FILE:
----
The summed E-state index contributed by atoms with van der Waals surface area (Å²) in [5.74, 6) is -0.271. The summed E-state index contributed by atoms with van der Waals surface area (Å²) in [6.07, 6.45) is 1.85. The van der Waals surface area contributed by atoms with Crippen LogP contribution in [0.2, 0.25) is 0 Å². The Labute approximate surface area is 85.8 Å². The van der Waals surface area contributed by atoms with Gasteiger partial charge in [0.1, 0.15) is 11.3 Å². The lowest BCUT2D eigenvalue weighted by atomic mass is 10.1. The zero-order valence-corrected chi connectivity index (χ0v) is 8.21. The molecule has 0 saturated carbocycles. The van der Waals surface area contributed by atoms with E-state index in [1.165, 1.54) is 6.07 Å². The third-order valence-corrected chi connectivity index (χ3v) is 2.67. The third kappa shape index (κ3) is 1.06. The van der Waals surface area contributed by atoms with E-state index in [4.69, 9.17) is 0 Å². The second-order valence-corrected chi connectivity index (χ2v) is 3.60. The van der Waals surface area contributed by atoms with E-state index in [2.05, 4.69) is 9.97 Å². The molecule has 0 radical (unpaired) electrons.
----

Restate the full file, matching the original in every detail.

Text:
The summed E-state index contributed by atoms with van der Waals surface area (Å²) in [5.74, 6) is -0.271. The summed E-state index contributed by atoms with van der Waals surface area (Å²) in [6.07, 6.45) is 1.85. The van der Waals surface area contributed by atoms with Crippen LogP contribution in [0.2, 0.25) is 0 Å². The Labute approximate surface area is 85.8 Å². The van der Waals surface area contributed by atoms with Gasteiger partial charge in [0.1, 0.15) is 11.3 Å². The lowest BCUT2D eigenvalue weighted by atomic mass is 10.1. The zero-order valence-corrected chi connectivity index (χ0v) is 8.21. The molecule has 0 saturated carbocycles. The van der Waals surface area contributed by atoms with E-state index in [1.165, 1.54) is 6.07 Å². The third-order valence-corrected chi connectivity index (χ3v) is 2.67. The third kappa shape index (κ3) is 1.06. The van der Waals surface area contributed by atoms with E-state index in [4.69, 9.17) is 0 Å². The second-order valence-corrected chi connectivity index (χ2v) is 3.60. The van der Waals surface area contributed by atoms with E-state index in [2.05, 4.69) is 9.97 Å². The molecule has 0 radical (unpaired) electrons.